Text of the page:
Can you see it?

November 30, 2019

Today is the First Sunday of Advent, the beginning of a new church year.  How we begin matters.  Two weeks ago I was invited to meet with a group of uOttawa students to talk about science and the creation stories of the book of Genesis, a subject which has been at times a hot topic.  We had a lively discussion about physics, biology and geology, about what scientists have to say about the beginnings of our universe, and the origins of life. Then we talked about what it says in the book of Genesis and how we reconcile our scientific understanding with our faith and with the biblical texts which tell us that in the beginning it was God who created the heavens and the earth.

 

Here’s my take-away from that conversation:  the reason that beginnings matter is because of what it means for us in the present, as we wrestle with the big questions of life.  Who am I?  Where do I come from? Why am I here?  How should I live my life?

 

The readings that we heard today, the ones were selected for us on this first Sunday of Advent aren’t about beginnings.  They are, rather, about endings.  We begin Advent with the end in mind. The future.  The end times, the day when God will set things right with creation, the day when the Son of Man will come again. We begin with hope.

 

Isaiah, in the midst of a time of war, has a vision of all the nations streaming to the mountain of the LORD to learn the ways of peace and to beat their swords into ploughshares.  That’s an inspiring vision, a hopeful vision.  Jesus has a vision of God breaking into creation unexpectedly like a thief in the night.  That sounds a bit scary. The reading that we heard today from the gospel of Matthew is just one of a series of five parables about the end times, parables of judgement.  Sometimes they do sound scary. But these parables of judgement are intended to be hopeful.  Hopeful because there is a twofold promise in judgement; first that God will indeed act to bring about a new world of peace and justice, and secondly that, how we align ourselves with this vision of what is to come, what we do with our lives, really does matter.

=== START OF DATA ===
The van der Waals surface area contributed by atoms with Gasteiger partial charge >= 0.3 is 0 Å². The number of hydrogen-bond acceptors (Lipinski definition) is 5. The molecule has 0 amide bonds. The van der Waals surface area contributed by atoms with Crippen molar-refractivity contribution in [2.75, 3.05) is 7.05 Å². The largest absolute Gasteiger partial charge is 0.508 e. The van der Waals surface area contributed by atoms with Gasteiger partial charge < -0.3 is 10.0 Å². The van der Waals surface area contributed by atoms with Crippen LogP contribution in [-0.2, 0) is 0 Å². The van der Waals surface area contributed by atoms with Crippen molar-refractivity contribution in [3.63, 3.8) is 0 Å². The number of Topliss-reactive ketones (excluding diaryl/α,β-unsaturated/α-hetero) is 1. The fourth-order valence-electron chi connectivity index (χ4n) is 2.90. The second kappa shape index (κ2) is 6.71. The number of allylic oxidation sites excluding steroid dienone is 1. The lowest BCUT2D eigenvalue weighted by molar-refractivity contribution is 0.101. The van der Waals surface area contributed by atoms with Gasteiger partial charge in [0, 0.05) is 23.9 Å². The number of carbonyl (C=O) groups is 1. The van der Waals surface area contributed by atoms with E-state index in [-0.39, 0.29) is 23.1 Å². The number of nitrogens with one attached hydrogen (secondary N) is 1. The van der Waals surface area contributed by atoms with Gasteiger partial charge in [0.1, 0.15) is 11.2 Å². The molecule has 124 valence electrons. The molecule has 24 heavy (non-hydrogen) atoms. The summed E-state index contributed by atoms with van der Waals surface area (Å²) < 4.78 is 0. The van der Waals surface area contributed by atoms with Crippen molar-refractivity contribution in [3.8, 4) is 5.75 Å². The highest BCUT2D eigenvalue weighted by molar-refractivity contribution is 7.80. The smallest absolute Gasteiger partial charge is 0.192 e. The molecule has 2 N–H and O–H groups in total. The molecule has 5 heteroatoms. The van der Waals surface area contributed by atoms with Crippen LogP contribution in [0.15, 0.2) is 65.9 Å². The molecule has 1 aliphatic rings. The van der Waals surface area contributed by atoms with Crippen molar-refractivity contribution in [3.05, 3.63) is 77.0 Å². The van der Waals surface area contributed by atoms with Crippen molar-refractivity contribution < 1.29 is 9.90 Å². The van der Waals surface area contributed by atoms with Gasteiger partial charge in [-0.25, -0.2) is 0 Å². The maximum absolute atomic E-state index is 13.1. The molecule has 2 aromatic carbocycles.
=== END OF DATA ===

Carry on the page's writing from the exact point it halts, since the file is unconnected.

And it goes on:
We begin with the end in mind. But the stories we tell about endings aren’t intended to promote speculation or to enable us to make predictions.  They are intended to give shape and meaning to our present tense.   We are on a trajectory.  We come from somewhere and we’re going somewhere and therefore where we are and what we do now matters.  On this, Isaiah, Jesus and Paul are in agreement.  All of them speak of the days to come, but for each one of them the conclusion is firmly rooted in the present tense:  “Now is the moment for you to wake,” says Paul.  “Let us walk in the light of the Lord!” exhorts Isaiah.  “You must be ready,” says Jesus.  Here.  Now.

 

Some of the stories that are told these days about the beginning and the ending of the universe make it all sound pretty random, and make humanity sound rather insignificant in the grand scheme of things.  But our story is different.  Our story is a bigger story.  We believe that we were created for a purpose by the one who created the entire universe.  We were created in God’s image and we were created for relationship, with God and with each other.  And though we too can look around, as Isaiah did, as Jesus did, and see all that is wrong in the world, we believe that the days are surely coming when God will set things right.

 

We don’t know the time nor the place.  Maybe we’re talking about something here that explodes the boundaries of time and space as we know them. But we have been called to participate in the work of setting things right in the world.  And as a result our lives matter, and how we live matters, because we’re heading somewhere, even though we may not fully arrive in our earthly lifetime.